November is "National Prematurity Awareness Month" (Nov. 17 is "World Prematurity Day").There are nearly a half million babies born prematurely in this country every year. 

Title: Four Before Their Time
Author: Timothy Spillane
Publisher: Skitterbird, LLC
Pages: 342
Genre: Memoir
Format: Paperback/Kindle

Anne had it all. She was a physician, an Army officer, and a great wife. She'd be a great mom, too. But the joy of pregnancy is short-lived after an ultrasound reveals that Anne isn't just pregnant, she's really pregnant - with quadruplets! Now her dad, Tim Spillane, is a grandfather four times over, and much too soon. Just 24 weeks into her pregnancy, Anne delivered, and not one of Tim's grandkids weighs more than half a mug of coffee. So underdeveloped that even calling them babies feels wrong, the odds of just one of them surviving - let alone all four - are heartbreakingly low. And even if the children pull through, they face the likelihood of disabilities so severe that they'd have no real quality of life. It all seems hopeless until Tim's wife observes that just seeing the quads is like "being allowed a glimpse into the miracle that grows in a mother's womb." Four Before Their Time is the true story of four babies surviving on a razor's edge, one mom's overwhelming and guilt-ridden entrance into parenthood, and an entire family's experiences with extreme premature birth. It will take all the faith, hope, and resilience the Spillane family can muster - along with more than a few miracles - just to get the quadruplets home.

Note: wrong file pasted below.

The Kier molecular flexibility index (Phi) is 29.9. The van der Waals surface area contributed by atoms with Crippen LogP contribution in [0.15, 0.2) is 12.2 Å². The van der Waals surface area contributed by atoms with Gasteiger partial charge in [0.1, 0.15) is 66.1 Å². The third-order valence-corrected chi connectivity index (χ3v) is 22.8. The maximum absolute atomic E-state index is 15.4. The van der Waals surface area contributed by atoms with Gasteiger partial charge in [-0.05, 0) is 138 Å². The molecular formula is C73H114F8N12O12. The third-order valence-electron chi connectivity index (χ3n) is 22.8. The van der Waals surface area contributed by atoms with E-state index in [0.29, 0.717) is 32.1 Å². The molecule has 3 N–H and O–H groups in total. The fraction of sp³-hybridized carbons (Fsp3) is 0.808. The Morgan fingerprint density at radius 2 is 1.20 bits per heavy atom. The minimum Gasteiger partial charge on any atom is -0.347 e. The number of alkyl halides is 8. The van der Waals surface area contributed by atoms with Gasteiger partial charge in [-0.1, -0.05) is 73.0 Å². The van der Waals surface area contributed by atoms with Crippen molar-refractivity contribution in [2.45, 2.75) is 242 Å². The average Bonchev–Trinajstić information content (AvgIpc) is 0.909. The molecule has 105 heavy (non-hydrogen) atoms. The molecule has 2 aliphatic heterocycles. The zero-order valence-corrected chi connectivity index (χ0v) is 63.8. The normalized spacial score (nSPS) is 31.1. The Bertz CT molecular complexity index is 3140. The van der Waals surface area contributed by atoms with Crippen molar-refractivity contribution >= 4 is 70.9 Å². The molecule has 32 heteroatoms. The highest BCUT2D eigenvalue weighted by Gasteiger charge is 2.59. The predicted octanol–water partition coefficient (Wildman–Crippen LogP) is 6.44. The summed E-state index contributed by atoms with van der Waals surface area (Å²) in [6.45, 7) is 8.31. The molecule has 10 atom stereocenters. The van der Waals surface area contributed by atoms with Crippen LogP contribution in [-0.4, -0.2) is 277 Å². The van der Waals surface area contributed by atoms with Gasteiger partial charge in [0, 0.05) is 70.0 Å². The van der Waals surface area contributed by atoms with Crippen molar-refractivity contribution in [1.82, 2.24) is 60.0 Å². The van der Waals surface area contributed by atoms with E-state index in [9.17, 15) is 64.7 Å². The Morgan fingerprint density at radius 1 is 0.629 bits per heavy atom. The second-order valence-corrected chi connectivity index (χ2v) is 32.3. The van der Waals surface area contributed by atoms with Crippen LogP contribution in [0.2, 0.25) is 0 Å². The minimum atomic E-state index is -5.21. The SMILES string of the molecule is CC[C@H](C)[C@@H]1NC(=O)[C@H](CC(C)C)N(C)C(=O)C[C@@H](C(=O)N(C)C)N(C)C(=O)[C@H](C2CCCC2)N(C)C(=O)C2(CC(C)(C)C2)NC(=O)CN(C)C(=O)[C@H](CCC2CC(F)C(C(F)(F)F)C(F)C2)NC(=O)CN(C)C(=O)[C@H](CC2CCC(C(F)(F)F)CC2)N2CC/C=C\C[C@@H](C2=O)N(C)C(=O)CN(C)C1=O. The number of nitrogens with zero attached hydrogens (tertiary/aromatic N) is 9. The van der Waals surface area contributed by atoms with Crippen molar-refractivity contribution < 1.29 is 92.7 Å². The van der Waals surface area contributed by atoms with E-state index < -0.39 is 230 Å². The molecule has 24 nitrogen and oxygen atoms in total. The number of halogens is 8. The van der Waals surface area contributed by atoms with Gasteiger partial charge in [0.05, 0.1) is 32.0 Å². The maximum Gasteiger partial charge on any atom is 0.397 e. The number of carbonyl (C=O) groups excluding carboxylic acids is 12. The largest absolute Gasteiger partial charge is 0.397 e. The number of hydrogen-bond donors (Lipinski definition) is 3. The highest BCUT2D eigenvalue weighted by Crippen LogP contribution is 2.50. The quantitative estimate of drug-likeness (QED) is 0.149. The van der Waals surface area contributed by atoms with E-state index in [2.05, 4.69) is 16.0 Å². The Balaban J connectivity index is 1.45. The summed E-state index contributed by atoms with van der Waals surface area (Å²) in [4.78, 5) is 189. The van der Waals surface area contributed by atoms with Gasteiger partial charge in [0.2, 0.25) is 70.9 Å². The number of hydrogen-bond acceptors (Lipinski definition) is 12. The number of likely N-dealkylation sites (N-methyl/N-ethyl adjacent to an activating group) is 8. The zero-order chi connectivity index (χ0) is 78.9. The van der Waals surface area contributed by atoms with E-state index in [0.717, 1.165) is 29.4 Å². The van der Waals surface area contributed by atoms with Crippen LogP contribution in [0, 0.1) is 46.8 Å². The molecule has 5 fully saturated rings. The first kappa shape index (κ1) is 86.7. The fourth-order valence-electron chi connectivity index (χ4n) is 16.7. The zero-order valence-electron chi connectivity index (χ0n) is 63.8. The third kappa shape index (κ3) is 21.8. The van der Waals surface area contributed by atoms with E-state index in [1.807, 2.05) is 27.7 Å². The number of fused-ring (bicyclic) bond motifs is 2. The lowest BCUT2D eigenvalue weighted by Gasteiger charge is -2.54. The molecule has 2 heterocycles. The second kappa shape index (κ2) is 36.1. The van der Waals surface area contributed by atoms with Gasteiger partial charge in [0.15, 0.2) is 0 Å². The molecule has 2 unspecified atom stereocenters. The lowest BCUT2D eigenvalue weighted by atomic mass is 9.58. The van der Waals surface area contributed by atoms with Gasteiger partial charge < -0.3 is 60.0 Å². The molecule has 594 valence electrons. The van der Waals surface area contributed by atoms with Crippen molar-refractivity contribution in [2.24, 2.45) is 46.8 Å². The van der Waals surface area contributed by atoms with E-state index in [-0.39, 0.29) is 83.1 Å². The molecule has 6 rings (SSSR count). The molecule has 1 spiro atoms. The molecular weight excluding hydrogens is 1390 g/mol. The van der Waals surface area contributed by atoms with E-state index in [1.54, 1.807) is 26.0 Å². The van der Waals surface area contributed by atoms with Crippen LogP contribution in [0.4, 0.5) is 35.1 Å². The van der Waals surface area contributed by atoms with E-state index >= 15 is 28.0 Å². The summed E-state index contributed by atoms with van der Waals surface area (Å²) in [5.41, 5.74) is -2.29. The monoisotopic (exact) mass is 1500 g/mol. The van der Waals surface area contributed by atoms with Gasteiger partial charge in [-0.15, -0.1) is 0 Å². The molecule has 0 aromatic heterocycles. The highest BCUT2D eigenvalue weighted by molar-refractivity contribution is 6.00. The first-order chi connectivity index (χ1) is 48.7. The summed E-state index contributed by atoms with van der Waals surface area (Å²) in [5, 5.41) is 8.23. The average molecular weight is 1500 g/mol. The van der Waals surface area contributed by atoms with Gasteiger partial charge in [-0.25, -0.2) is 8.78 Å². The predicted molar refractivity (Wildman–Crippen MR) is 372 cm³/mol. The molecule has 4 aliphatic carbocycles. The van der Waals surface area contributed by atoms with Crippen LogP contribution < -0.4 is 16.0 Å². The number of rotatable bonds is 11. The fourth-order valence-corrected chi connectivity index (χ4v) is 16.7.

For More Information

  • Four Before Their Time is available at Amazon.
Q: Thank you for this interview, Tim. Can you tell us what your latest book, Four Before Their Time: A Story of Hope, Resilience and Miracles, is all about?

A:  It’s a family memoir. Our daughter Anne is a physician, an Army officer and a great wife. We knew she’d be a great mom, too. But the joy of pregnancy is short lived when she learns she isn’t just pregnant, she’s really pregnant – with quadruplets.
   When Anne’s health deteriorates so rapidly that her pregnancy threatens her very life, the babies are delivered at 24 weeks. Not one weighs as much as a half a mug of coffee. They are so underdeveloped that even calling them babies feels wrong, and the odds of just one of them surviving – let alone all four – are heartbreakingly low. Hope begins to surface, however, when Anne’s mom notes that just seeing the quads is like “being allowed a glimpse into the miracle that grows in a mother’s womb.”
   Four Before Their Time tells the gut-wrenching story of my four grandbabies’ struggle to live, my daughter’s guilt-ridden entrance into parenthood, and our entire family’s experiences with extreme premature birth. Ultimately, it’s a triumphant story of love and survival that is almost too remarkable to believe.

Q: How did you come up with the idea?

A: Well, I wouldn’t have picked this experience for my family if I had a choice. But I wouldn’t trade what we’ve gained through this journey for anything, either.